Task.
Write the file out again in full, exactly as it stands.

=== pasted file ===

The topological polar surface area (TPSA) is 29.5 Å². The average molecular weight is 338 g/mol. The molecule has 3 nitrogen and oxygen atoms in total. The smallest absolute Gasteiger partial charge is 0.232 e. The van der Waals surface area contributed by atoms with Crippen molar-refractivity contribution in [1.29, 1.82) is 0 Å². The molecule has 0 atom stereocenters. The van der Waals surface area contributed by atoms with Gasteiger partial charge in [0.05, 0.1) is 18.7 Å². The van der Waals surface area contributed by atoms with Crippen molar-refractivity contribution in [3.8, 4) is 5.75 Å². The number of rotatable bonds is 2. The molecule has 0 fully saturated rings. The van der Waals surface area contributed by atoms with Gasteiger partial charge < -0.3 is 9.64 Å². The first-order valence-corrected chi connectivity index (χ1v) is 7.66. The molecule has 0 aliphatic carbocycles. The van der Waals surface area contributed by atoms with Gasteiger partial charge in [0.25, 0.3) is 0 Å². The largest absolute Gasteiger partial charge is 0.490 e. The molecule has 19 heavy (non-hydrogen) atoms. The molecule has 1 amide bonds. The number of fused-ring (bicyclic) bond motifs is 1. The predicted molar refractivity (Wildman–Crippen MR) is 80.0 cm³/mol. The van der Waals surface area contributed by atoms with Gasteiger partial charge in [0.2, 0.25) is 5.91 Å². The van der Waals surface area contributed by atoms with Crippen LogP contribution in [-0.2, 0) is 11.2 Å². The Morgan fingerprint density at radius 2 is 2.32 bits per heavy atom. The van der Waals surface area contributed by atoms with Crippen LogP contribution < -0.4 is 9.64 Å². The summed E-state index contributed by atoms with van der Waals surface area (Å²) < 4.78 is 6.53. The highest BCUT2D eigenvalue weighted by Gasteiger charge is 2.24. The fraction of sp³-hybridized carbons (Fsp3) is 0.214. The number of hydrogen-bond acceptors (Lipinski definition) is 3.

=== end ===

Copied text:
The topological polar surface area (TPSA) is 29.5 Å². The average molecular weight is 338 g/mol. The molecule has 3 nitrogen and oxygen atoms in total. The smallest absolute Gasteiger partial charge is 0.232 e. The van der Waals surface area contributed by atoms with Crippen molar-refractivity contribution in [1.29, 1.82) is 0 Å². The molecule has 0 atom stereocenters. The van der Waals surface area contributed by atoms with Gasteiger partial charge in [0.05, 0.1) is 18.7 Å². The van der Waals surface area contributed by atoms with Crippen molar-refractivity contribution in [3.8, 4) is 5.75 Å². The number of rotatable bonds is 2. The molecule has 0 fully saturated rings. The van der Waals surface area contributed by atoms with Gasteiger partial charge < -0.3 is 9.64 Å². The first-order valence-corrected chi connectivity index (χ1v) is 7.66. The molecule has 0 aliphatic carbocycles. The van der Waals surface area contributed by atoms with Gasteiger partial charge in [0.25, 0.3) is 0 Å². The largest absolute Gasteiger partial charge is 0.490 e. The molecule has 19 heavy (non-hydrogen) atoms. The molecule has 1 amide bonds. The number of fused-ring (bicyclic) bond motifs is 1. The predicted molar refractivity (Wildman–Crippen MR) is 80.0 cm³/mol. The van der Waals surface area contributed by atoms with Gasteiger partial charge in [0.2, 0.25) is 5.91 Å². The van der Waals surface area contributed by atoms with Crippen LogP contribution in [-0.2, 0) is 11.2 Å². The Morgan fingerprint density at radius 2 is 2.32 bits per heavy atom. The van der Waals surface area contributed by atoms with Crippen LogP contribution < -0.4 is 9.64 Å². The summed E-state index contributed by atoms with van der Waals surface area (Å²) < 4.78 is 6.53. The highest BCUT2D eigenvalue weighted by Gasteiger charge is 2.24. The fraction of sp³-hybridized carbons (Fsp3) is 0.214. The number of hydrogen-bond acceptors (Lipinski definition) is 3.